Published On: Wed, Jul 9th, 2014

Library Lines

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Everyone who owns a Kindle, a Nook, or some sort of e-reader, raise your hand. Quite a few of us read on a device; I myself have a Kindle – actually two, but that’s a different story – and I enjoy reading on it. I can enlarge the font size, which is becoming more important to me as I age. I can load a big, thick book on my Kindle and not worry about my poor fingers and wrists bearing the weight of a 1,000 page tome. I can collect a lot of books, and I don’t have to dust the bookshelves, or the piles on the floor. I can also have my Kindle read aloud to me if I want to multi-task, or spend time on my treadmill. I can also acquire a book instantly, no driving to a bookstore or the library, or waiting for it to arrive in the mail.

Even though I enjoy the benefits of my Kindle, I do still read paper books. I prefer flipping back and forth in a book rather than on my Kindle; if a book has a map, or a genealogical chart, or a glossary that I want to refer to while I read, I find it’s easier when I’m reading a paper book. Plus, I never have to charge a book. It’s always ready, unlike my Kindle which can need to be charged at inopportune moments. I do have to say that my old-school Kindle does have a nice long battery life – but still.

I’ve had people ask me if I think libraries will become obsolete, as everyone turns to e-books. I think it’s normal to think that paper books will go the way of clay tablets and parchment scrolls, but honestly, we’re not that close yet. Not every book is available in e-book format. Devices require a steady source of electricity, and even though our society does provide that—most of the time—we have all seen those doomsday films where the grid is taken out – and quite easily at that.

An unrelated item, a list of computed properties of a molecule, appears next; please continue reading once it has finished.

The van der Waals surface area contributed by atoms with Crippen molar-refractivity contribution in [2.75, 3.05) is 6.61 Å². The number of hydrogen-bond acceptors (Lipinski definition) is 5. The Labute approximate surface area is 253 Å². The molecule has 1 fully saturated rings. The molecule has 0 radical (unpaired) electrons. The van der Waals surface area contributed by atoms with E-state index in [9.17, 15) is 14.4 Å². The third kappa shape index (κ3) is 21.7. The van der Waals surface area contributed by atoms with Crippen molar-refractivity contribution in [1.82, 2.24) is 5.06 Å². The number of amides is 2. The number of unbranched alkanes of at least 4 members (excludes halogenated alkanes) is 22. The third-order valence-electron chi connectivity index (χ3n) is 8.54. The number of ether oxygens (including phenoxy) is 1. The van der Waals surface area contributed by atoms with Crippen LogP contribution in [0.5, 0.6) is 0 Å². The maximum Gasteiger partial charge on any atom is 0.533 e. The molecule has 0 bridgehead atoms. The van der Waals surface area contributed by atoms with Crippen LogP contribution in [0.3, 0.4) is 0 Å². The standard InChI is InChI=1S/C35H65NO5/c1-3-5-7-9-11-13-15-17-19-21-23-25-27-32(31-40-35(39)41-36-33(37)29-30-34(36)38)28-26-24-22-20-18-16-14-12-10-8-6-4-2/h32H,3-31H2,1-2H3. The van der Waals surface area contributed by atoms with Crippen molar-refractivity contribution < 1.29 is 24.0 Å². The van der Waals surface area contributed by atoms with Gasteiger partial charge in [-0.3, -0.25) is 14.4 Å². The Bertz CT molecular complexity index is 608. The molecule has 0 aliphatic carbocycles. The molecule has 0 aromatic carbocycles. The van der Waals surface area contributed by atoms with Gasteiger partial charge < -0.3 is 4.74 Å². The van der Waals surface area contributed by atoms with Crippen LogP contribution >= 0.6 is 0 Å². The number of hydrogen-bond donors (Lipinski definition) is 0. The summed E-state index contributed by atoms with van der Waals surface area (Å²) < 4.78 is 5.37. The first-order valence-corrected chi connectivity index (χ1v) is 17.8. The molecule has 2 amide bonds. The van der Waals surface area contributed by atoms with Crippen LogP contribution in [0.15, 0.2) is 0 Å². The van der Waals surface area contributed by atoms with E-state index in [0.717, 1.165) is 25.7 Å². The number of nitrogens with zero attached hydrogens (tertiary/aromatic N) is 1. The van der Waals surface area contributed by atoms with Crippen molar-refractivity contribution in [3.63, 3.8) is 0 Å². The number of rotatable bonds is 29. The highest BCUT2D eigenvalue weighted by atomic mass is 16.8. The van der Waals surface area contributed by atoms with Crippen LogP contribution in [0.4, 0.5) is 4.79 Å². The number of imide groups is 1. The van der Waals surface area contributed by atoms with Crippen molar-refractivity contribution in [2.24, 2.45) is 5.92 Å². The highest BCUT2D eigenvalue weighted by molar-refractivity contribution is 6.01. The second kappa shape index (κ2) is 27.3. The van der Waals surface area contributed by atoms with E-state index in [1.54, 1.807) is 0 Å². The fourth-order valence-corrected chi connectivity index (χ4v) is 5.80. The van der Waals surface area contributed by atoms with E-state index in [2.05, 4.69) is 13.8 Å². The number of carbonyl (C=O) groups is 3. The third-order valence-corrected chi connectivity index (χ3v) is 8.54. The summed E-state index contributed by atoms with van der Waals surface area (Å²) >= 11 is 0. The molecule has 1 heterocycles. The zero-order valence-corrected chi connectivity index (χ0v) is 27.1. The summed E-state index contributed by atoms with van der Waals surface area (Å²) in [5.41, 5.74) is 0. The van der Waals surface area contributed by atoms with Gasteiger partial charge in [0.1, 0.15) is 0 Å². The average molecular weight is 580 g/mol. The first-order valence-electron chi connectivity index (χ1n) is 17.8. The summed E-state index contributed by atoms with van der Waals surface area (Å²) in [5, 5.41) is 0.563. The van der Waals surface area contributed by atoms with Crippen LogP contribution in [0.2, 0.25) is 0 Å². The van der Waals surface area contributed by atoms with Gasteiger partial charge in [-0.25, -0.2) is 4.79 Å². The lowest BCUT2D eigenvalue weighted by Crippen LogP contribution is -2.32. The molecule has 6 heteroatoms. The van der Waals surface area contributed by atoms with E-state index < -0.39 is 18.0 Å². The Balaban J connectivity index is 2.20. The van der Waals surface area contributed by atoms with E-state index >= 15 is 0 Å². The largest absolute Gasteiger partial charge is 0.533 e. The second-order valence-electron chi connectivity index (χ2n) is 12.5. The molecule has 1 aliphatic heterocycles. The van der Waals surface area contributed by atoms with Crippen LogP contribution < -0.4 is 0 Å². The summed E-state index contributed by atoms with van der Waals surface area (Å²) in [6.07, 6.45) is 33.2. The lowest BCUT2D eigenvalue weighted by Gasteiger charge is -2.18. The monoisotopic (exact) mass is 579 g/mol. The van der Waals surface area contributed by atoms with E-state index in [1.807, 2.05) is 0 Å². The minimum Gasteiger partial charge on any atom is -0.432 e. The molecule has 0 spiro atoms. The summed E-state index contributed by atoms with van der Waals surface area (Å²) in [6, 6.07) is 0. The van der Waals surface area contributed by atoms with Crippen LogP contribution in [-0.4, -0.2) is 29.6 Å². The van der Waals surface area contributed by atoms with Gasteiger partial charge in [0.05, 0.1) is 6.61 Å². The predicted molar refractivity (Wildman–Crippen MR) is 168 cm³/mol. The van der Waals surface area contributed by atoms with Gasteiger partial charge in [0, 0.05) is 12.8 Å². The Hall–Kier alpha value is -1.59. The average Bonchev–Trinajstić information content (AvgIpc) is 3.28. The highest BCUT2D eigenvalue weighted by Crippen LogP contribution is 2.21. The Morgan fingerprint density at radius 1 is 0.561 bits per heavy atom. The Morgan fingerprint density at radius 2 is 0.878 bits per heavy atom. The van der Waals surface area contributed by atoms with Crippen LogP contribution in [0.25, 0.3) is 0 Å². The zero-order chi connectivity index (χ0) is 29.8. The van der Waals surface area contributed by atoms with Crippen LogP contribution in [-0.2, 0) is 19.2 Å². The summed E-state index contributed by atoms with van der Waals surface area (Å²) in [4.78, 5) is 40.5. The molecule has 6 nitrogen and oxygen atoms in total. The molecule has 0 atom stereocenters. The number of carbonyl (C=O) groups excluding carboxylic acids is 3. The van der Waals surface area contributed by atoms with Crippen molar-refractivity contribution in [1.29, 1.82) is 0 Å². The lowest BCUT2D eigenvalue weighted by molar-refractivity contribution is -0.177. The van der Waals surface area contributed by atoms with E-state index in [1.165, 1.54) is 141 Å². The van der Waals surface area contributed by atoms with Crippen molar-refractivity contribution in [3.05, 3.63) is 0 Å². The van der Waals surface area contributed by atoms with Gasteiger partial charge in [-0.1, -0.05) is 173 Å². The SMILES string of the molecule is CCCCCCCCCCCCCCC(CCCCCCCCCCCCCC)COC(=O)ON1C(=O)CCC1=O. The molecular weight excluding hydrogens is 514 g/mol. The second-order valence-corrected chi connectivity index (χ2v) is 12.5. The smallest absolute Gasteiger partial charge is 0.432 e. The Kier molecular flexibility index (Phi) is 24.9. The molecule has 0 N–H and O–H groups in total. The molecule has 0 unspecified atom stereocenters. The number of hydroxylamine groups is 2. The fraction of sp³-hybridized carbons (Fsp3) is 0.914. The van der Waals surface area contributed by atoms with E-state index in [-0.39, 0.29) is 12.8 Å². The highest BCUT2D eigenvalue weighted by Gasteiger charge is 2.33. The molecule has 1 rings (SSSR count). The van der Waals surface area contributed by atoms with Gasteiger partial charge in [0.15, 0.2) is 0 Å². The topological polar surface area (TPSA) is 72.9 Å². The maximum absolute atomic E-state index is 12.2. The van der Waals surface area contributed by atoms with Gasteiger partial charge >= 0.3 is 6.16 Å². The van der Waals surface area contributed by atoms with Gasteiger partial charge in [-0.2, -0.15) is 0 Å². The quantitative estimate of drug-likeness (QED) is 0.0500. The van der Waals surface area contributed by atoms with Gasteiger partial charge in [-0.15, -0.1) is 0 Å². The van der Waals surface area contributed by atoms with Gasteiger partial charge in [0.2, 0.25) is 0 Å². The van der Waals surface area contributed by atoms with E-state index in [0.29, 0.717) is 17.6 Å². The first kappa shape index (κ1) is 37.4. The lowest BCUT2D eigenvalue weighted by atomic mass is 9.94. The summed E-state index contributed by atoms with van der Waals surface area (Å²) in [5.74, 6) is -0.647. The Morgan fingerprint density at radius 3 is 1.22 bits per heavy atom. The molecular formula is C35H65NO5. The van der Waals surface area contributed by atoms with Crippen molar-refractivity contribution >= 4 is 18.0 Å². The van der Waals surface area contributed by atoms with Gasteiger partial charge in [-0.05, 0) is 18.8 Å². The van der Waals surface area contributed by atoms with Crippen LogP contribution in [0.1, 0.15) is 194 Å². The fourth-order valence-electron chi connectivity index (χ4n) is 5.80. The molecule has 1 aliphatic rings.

So will libraries become obsolete? I don’t think so. If librarians are good at anything, we are good at adapting to new technologies. We are good at identifying upcoming trends, and providing services to our patrons. The only constraints we face are budgetary.

For instance, you can check out e-books and e-audiobooks from the library. You can go to our web page, click on Services, and follow the instructions there to borrow e-books for your device. We are always available by phone or in person to help you get your e-reader set up if you need us. We provide as wide a selection as possible, but I have to say that publishers do not make it easy or affordable for libraries to purchase and then loan out e-books. That bestseller that you bought for $12.99 at Amazon? It will cost us between $80 and $100. Certain publishers won’t sell to libraries at all. Harper Collins will sell to us, but after the e-book is borrowed 26 times, we have to purchase it again. Their reasoning is that paper books wear out and are repurchased, so we should have to do the same with e-books. Where they got the number 26, I’ll never know.

In the end, I really don’t expect paper books to disappear any time soon. We can enjoy both, which to me is truly the best of both worlds.

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